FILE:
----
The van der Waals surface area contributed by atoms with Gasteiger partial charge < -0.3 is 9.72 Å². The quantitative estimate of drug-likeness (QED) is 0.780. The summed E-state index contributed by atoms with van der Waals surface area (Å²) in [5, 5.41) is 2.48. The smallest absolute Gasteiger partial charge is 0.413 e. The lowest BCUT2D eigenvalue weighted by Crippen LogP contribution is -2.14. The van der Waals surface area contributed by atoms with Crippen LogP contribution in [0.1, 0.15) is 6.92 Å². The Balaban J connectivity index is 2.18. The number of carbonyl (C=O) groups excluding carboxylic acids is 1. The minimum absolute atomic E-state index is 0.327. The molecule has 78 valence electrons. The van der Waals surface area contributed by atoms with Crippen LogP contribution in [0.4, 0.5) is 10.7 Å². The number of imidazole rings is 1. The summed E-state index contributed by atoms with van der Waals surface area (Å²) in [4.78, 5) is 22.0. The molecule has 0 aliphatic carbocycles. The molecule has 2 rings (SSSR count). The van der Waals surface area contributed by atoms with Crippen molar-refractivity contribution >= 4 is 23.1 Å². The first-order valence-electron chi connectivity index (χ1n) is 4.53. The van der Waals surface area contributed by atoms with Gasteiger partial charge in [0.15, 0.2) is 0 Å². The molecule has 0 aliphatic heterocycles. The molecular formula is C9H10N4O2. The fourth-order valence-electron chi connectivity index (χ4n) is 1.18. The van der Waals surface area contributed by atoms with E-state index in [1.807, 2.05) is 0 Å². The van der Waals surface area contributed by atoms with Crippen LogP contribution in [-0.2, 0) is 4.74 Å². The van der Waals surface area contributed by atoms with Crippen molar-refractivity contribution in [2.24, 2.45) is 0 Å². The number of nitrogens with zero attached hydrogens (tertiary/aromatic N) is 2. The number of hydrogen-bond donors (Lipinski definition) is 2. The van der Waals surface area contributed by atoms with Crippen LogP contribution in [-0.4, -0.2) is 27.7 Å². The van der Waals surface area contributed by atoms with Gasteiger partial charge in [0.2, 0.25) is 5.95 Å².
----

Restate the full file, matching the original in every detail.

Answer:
The van der Waals surface area contributed by atoms with Gasteiger partial charge < -0.3 is 9.72 Å². The quantitative estimate of drug-likeness (QED) is 0.780. The summed E-state index contributed by atoms with van der Waals surface area (Å²) in [5, 5.41) is 2.48. The smallest absolute Gasteiger partial charge is 0.413 e. The lowest BCUT2D eigenvalue weighted by Crippen LogP contribution is -2.14. The van der Waals surface area contributed by atoms with Crippen LogP contribution in [0.1, 0.15) is 6.92 Å². The Balaban J connectivity index is 2.18. The number of carbonyl (C=O) groups excluding carboxylic acids is 1. The minimum absolute atomic E-state index is 0.327. The molecule has 78 valence electrons. The van der Waals surface area contributed by atoms with Crippen LogP contribution in [0.4, 0.5) is 10.7 Å². The number of imidazole rings is 1. The summed E-state index contributed by atoms with van der Waals surface area (Å²) in [4.78, 5) is 22.0. The molecule has 0 aliphatic carbocycles. The molecule has 2 rings (SSSR count). The van der Waals surface area contributed by atoms with Crippen molar-refractivity contribution >= 4 is 23.1 Å². The first-order valence-electron chi connectivity index (χ1n) is 4.53. The van der Waals surface area contributed by atoms with Gasteiger partial charge in [0.15, 0.2) is 0 Å². The molecule has 0 aliphatic heterocycles. The molecular formula is C9H10N4O2. The fourth-order valence-electron chi connectivity index (χ4n) is 1.18. The van der Waals surface area contributed by atoms with E-state index in [1.807, 2.05) is 0 Å². The van der Waals surface area contributed by atoms with Crippen LogP contribution in [-0.2, 0) is 4.74 Å². The van der Waals surface area contributed by atoms with Crippen molar-refractivity contribution in [2.24, 2.45) is 0 Å². The number of nitrogens with zero attached hydrogens (tertiary/aromatic N) is 2. The number of hydrogen-bond donors (Lipinski definition) is 2. The van der Waals surface area contributed by atoms with Crippen LogP contribution in [-0.4, -0.2) is 27.7 Å². The van der Waals surface area contributed by atoms with Gasteiger partial charge in [0.2, 0.25) is 5.95 Å².